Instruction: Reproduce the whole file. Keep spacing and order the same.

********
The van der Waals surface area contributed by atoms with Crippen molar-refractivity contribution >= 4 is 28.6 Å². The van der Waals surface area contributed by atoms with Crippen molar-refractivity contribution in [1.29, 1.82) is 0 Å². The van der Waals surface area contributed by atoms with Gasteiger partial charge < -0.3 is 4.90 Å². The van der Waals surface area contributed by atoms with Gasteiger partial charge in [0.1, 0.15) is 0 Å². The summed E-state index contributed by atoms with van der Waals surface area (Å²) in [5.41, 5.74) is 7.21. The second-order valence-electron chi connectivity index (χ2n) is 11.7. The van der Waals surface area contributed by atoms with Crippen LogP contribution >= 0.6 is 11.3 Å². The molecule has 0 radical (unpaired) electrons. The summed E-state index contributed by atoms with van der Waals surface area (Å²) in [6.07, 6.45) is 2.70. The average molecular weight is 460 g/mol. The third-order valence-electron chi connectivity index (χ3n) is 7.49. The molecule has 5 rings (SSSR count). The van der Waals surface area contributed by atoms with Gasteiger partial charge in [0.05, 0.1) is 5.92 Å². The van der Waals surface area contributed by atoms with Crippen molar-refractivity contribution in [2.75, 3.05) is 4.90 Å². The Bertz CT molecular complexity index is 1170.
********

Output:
The van der Waals surface area contributed by atoms with Crippen molar-refractivity contribution >= 4 is 28.6 Å². The van der Waals surface area contributed by atoms with Crippen molar-refractivity contribution in [1.29, 1.82) is 0 Å². The van der Waals surface area contributed by atoms with Gasteiger partial charge < -0.3 is 4.90 Å². The van der Waals surface area contributed by atoms with Gasteiger partial charge in [0.1, 0.15) is 0 Å². The summed E-state index contributed by atoms with van der Waals surface area (Å²) in [5.41, 5.74) is 7.21. The second-order valence-electron chi connectivity index (χ2n) is 11.7. The van der Waals surface area contributed by atoms with Crippen LogP contribution >= 0.6 is 11.3 Å². The molecule has 0 radical (unpaired) electrons. The summed E-state index contributed by atoms with van der Waals surface area (Å²) in [6.07, 6.45) is 2.70. The average molecular weight is 460 g/mol. The third-order valence-electron chi connectivity index (χ3n) is 7.49. The molecule has 5 rings (SSSR count). The van der Waals surface area contributed by atoms with Gasteiger partial charge in [0.05, 0.1) is 5.92 Å². The van der Waals surface area contributed by atoms with Crippen molar-refractivity contribution in [2.75, 3.05) is 4.90 Å². The Bertz CT molecular complexity index is 1170.